bioplastics daily news
  • Announcing the finalists for the Bioplastics Award 2018


    For the 13th time now, the international trade publication bioplastics MAGAZINE is honoured to present the "Bioplastics Oskar". This year’s line-up is one of the most international in the history of the awards.

    Five judges from the academic world, the press and industry associations from America, Europa and Asia have selected the five finalists for the 13th Bioplastics Award. The prize will be awarded to the winner on December 4th, 2018 during the 13. European Bioplastics Conference in Berlin / Germany.

    The 13th Bioplastics Award recognises innovation, success and achievements by manufacturers, processors, brand owners, or users of bioplastic materials. To be eligible for consideration in the awards scheme the proposed company, product, or service must have been developed or have been on the market during 2017 or 2018.

    The 5 shortlisted companies/products are (without any ranking):

    Loliware (USA)
    Lolistraw - edible and hypercompostable straws
    Produced and used in increadible volumes, yet too small to be recycled, plastic straws tend to usuallyend up in landfills and waterways, where they linger indefinitely. Determined to do something aabout this, Chelsea Briganti and Leigh Ann Tucker, co-founders of Loliware in New York, USA, have developed the Lolistraw. Hypercompostable and edible, the Lolistraw is made from Loliware’s patent pending, seaweed-based, home compostable, marine-degradable, and non-GMO material. The material breaks down in the organics bin alongside food waste in 60 days or less.
    Seaweed is a renewable resource that does not require land resources and actually absorbs CO2, which is why a seaweed-based product has an environmental advantage.
    The initial texture of Lolistraw is like plastic, but can be made with a flavour or with added nutrients. Before traceless disposal, Lolistraw will last for up to 8 hours in a beverage and has a shelf life of up to 24 months. When the consumers are done sipping their drink, they can eat the straw or compost it.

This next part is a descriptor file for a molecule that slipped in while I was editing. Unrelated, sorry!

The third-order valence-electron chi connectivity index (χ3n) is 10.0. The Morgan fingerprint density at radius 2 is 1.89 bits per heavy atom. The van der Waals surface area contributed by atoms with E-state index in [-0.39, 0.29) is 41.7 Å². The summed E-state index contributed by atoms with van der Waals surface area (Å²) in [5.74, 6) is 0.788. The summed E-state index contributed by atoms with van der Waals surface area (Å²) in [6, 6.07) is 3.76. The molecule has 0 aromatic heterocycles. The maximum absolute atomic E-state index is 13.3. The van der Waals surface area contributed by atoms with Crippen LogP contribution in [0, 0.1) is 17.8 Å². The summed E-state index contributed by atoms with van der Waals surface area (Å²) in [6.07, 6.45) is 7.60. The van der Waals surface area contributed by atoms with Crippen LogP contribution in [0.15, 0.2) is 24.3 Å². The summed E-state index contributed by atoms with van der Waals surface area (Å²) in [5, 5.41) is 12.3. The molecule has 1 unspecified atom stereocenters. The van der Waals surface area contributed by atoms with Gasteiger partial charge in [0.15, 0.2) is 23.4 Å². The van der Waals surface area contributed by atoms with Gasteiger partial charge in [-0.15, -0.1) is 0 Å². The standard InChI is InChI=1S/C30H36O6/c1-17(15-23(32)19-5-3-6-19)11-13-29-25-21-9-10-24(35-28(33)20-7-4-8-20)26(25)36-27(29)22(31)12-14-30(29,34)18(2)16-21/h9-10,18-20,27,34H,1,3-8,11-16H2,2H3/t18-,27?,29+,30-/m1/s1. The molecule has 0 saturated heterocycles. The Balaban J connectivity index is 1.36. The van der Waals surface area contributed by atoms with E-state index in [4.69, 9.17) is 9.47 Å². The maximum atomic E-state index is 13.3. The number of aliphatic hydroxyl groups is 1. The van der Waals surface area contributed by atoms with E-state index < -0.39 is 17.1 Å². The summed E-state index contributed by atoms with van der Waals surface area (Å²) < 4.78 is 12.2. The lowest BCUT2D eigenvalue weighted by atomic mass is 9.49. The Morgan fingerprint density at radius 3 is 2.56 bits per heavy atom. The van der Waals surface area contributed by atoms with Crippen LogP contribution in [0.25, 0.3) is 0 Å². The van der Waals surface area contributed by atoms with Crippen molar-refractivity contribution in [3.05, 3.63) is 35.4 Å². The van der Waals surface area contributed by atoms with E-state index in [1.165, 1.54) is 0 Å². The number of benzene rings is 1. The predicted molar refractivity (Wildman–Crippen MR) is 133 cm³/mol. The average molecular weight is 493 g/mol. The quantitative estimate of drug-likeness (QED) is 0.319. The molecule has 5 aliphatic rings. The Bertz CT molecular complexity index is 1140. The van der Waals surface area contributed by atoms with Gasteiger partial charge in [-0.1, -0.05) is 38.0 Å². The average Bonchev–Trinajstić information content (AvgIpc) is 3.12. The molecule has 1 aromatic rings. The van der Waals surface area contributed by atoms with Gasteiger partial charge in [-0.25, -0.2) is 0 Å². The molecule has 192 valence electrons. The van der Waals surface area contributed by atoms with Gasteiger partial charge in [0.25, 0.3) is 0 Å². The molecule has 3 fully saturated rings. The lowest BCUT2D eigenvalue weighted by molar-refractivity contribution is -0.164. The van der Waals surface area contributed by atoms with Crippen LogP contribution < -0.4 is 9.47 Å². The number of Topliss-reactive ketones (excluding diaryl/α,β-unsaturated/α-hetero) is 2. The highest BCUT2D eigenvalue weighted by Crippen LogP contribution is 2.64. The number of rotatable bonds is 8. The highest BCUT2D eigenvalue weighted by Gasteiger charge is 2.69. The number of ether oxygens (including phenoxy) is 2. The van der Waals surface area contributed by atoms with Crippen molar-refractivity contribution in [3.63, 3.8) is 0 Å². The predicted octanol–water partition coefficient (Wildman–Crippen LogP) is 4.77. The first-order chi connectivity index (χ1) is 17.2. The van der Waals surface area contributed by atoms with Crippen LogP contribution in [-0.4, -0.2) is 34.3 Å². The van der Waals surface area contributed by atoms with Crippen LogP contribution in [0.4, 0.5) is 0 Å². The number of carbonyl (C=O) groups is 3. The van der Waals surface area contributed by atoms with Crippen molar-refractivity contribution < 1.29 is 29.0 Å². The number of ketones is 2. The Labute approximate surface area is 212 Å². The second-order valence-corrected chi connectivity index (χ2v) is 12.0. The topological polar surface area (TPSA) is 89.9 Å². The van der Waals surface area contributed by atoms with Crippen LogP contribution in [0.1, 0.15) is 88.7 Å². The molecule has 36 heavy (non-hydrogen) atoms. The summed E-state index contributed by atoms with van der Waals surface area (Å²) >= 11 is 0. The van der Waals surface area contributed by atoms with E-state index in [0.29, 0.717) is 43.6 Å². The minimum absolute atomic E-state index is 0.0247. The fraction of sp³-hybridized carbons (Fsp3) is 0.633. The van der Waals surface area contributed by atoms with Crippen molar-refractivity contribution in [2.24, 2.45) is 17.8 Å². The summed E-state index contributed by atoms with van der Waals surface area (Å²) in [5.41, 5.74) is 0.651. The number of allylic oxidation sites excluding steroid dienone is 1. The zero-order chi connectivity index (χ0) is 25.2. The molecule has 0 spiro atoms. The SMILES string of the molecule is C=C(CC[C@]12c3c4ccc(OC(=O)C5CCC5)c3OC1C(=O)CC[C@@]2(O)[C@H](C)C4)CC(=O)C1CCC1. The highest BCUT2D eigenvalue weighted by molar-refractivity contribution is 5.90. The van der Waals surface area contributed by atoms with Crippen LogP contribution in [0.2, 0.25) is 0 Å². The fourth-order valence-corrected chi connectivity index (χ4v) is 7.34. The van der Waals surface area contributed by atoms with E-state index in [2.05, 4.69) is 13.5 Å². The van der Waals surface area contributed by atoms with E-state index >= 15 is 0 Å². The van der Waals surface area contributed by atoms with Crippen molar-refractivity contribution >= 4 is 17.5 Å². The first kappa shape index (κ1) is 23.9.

As Leigh Ann Tucker said: “Our world needs a radically new approach to our daily consumption of single-use plastics which too often go to landfill or pollute oceans. Our solutions transform disposables into plant fuel through composting, or human fuel through consumption.”

    Technische Universiteit Eindhoven (The Netherlands)
    The world’s first biobased circular car
    aThe world’s first biobased circular car, designed and built in the Netherlands by the Technical University of Eindhoven, was presented earlier this year by the team of students responsible for its design and realization.
    This is the first time that a car chassis and all bodywork has been made from natural and biobased materials - no metal or traditional plastics were used for the structural parts of the car. The parts are made up of light and strong sandwich panels, based on natural fiber flax and LuminyR PLA supplied by Total Corbion PLA.
    The car, named Noah by the TU/ ecomotive student team, was designed as a city car and features two seats and a spacious trunk. Noah is currently undertaking a European tour of car manufacturers, suppliers and universities to inspire others. In addition to its biobased composition, it is also ultra-light and electricallypowered. Noah reaches a top speed of 110 km/h and the battery range lasts up to 240 km. At 360 kg, the weight of the car excluding batteries is less than half the weight of comparable production cars. In addition to being biobased, the parts are also recyclable, resulting in a 100% circular car, sustainable in all life phases.
    The PLA supplied by Total Corbion PLA for use in the car is biobased and recyclable and made from renewable resources, offering a reduced carbon footprint versus many traditional plastics. High heat Luminy PLA grades were used to construct the car, in order to ensure durability and sufficient heat resistance.

    Aakar Innovations (India)
    Compostable sanitary napkins for India’s girls and women

    Menstruation, the most natural biological phenomenon for women, is considered unclean and impure throughout India. This is reflected in the way the entire concept of menstrual hygiene is handled. The shame, the secrecy, lack of access to clean pads or toilet facilities further adds to the challenges.